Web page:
Cholesterol A ~ Z

Cholesterol ~ Ailments & Remedies

Background Information and the Role in Your Body

It's actually a critical part of your body’s foundation building materials.

And is essential for optimal health.

It’s so important that your body produces it both in your liver and in your brain.

It's also the raw material for all your steroid hormones and vitamin-D.

Think about this for a second.

Your neurons are making it for a reason.

It's used to make the building blocks of the body (cells) and hormones.

Hormones are chemical messengers that help the body's cells communicate.

The liver makes about 80% of the body's total, and the rest comes from our diet.

Many foods contain small amounts, but most in our diet comes from saturated fats.

That's why it's important to look not only at the levels in foods, but also at how much saturated fat they contain.

Types Of;

There are several different types.

LDL (low-density lipoprotein): LDL is also known as the "bad type."

When there is too much LDL in the blood, it builds up on the inside of the blood vessel walls.

Making it more difficult for blood to flow.

This increases the risk of heart disease and stroke.

HDL (high-density lipoprotein): HDL is also known as the "good type."

HDL helps clear LDL away from blood vessel walls, decreasing the risk of heart disease and stroke.

VLDL (very low-density lipoprotein): VLDL made in the liver and changed into LDL in the blood.

TC (total-cholesterol) refers to the total amount of LDL, HDL, and VLDL added together.

Triglycerides (TG) are not by any means the same thing.

They're another type of fat often found in the body.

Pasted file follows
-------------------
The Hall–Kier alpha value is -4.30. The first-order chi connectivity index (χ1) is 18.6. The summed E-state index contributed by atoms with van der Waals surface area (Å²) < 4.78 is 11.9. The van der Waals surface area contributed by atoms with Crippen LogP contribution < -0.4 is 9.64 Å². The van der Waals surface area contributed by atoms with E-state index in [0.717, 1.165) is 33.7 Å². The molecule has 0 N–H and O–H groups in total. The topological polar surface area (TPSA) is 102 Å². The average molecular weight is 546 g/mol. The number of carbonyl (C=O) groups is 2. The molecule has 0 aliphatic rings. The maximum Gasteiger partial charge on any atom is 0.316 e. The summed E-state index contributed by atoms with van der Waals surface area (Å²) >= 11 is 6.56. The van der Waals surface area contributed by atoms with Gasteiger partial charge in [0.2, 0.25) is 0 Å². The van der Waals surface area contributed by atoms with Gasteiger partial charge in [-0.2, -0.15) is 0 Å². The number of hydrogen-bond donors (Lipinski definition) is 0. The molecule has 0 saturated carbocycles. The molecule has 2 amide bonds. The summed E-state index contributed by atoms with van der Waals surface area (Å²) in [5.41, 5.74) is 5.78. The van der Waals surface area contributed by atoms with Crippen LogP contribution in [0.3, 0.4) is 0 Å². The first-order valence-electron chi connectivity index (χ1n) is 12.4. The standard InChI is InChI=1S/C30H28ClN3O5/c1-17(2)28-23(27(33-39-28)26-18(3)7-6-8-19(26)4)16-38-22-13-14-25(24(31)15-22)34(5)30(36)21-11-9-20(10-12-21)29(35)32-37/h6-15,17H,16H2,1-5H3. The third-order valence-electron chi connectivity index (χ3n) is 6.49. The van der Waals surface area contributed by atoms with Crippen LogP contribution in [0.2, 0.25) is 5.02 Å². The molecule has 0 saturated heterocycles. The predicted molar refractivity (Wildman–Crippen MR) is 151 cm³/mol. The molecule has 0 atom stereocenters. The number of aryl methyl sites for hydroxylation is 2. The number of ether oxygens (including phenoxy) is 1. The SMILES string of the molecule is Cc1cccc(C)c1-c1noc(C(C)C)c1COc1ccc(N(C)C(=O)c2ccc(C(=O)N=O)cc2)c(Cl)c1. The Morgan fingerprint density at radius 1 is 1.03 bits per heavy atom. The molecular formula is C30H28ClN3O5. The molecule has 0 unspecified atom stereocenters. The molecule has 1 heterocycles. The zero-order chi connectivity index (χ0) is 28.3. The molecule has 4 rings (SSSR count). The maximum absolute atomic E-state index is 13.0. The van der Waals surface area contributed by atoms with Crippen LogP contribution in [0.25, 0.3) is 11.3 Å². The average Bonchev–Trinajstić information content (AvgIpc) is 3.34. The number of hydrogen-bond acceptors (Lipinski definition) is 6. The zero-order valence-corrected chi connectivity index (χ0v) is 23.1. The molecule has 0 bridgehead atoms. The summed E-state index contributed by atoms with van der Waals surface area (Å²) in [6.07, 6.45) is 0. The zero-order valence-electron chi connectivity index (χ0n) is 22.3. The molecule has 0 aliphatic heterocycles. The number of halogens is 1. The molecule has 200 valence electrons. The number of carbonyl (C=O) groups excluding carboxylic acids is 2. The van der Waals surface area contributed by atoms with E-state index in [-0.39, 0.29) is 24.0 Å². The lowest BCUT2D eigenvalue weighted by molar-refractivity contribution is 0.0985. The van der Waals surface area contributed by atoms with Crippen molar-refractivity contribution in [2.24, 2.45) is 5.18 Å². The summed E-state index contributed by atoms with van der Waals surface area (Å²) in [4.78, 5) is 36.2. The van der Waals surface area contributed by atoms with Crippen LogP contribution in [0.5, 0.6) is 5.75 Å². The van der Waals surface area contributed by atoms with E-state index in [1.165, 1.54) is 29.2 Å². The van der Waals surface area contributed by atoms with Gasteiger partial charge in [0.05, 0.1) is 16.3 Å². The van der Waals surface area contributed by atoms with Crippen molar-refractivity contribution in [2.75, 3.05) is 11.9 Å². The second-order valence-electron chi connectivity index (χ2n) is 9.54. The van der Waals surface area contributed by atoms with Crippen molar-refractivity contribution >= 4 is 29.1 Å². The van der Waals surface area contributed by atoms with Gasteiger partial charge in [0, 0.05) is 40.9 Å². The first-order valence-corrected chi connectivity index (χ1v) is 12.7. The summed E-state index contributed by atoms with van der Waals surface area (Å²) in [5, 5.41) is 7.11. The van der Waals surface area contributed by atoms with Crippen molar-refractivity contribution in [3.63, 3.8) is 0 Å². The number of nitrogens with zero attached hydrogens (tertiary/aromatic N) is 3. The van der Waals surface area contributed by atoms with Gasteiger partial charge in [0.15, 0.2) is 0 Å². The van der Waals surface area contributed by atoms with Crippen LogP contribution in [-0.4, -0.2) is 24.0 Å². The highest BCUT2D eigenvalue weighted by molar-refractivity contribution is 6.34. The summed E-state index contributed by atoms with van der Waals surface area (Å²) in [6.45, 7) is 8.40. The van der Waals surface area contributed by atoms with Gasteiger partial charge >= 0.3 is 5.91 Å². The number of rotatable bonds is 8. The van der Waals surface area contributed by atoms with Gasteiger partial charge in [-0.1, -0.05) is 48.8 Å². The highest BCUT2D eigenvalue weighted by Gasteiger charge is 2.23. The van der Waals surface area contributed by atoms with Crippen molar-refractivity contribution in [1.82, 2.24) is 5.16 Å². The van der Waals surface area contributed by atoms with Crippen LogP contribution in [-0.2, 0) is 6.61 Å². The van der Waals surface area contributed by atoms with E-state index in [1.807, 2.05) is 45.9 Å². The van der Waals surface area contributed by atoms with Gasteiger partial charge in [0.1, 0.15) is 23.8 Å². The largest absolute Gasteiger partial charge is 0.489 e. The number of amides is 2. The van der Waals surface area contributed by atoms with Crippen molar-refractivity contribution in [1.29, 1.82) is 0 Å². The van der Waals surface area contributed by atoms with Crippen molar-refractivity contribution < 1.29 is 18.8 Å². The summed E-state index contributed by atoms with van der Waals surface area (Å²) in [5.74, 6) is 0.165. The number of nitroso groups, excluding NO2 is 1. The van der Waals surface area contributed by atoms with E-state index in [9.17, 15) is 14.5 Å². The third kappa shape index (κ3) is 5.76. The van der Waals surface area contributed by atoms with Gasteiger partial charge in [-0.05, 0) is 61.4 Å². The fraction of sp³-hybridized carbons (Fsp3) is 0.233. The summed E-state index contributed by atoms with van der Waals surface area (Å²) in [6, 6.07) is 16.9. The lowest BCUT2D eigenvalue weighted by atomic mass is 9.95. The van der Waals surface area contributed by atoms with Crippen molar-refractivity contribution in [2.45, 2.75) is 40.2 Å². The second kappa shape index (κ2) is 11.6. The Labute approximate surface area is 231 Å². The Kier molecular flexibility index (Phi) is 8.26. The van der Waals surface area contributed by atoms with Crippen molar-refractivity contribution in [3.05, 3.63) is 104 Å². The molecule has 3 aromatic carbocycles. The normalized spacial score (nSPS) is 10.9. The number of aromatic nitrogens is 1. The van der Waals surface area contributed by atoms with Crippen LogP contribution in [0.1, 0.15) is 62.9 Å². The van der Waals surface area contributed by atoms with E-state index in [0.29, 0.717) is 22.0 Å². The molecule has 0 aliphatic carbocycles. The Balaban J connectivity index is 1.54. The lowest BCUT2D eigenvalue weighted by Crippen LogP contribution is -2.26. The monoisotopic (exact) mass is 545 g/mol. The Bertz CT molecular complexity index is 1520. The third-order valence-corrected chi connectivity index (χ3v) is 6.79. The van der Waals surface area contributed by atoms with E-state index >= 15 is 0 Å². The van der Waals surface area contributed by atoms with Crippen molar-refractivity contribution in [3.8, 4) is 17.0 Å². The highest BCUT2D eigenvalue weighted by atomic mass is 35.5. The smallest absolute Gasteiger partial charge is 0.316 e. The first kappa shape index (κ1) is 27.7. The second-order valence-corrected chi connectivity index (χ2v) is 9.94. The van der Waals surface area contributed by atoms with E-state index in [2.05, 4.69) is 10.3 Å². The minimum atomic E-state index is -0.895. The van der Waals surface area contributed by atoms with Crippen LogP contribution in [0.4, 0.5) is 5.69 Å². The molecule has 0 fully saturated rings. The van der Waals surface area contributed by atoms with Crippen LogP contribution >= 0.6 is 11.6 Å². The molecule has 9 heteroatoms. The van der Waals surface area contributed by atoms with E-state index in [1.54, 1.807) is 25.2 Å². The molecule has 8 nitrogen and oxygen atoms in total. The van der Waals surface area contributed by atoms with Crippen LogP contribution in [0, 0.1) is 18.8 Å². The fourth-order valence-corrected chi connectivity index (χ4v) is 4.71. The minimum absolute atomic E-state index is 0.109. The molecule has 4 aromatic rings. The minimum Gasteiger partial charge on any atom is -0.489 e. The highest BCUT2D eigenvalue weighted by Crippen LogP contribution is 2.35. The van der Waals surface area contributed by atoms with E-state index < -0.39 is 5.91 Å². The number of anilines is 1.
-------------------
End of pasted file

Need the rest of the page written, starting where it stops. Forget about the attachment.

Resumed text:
TG are tested at the same time as cholesterol.

TG make the blood more likely to clot.

This can increase the risk of heart attack and stroke.

TG can also lower the levels of HDL.

How High is Too High?

High (HC) is defined differently in people of different ages.

For people over 30 years of age, HC is defined as a total level higher than 5.2 mmol/L (200 mg/dL in American units*).

For people under 30, HC is defined as a total level greater than 4.7 mmol/L.

The medical names for HC are "hypercholesterolemia" or "hyperlipidemia."

BUT, this doesn't tell the whole story.

When you're tested, your doctor will look at total cholesterol, HDL, LDL, and the ratio of total to HDL.

This ratio is a better measure of your risk of heart disease than total cholesterol is.

Your doctor will also look at your risk of heart disease when deciding what levels are right for you.

And what the treatment plan should be.

*To convert from Canadian units to American.

Multiply Canadian values by 38.7 to get American values.

To convert the other way, divide the American units by 38.7 to get the Canadian values.

How Common is High Cholesterol (HC)?

HC is very common.

It's estimated that about 48% of Canadian men and 43% of Canadian women are in this category.

Signs, Symptoms, and Complications

HC is usually a "silent disease."

It does not cause any signs and symptoms that you can feel.

A lab test is the main way to detect this "silent disease."

The main complication of HC is atherosclerosis.

Atherosclerosis is narrowing of and damage to blood vessels.

It can lead to heart attacks, strokes, angina (chest pain), and circulation problems.

What are the Risk Factors?

As mentioned, some comes from your diet, but about 80% is made in the liver.

This means that diet and lifestyle are not the only things causing HC.

Genetic factors and your liver function can also affect these levels.

HC is an important risk factor for heart disease.

Risk factors for heart disease are often separated into things that can be modified.

And things that cannot.

Things That Can:

~ high cholesterol,

~ high blood pressure,

~ sedentary lifestyle (not enough exercise),

~ obesity (being overweight),

~ smoking,

~ consuming too much alcohol (more than two drinks per day for men, and more than one drink per day for women),

~ stress,

~ diabetes.

Things That Cannot:

~ Age and gender.

Women older than 55 years and men older than 45 years are at higher risk.

~ Ethnicity.

People of African, South Asian, and First Nations descent are at higher risk.

~ Family history.

People who have family members who have had strokes or heart attacks before age 65.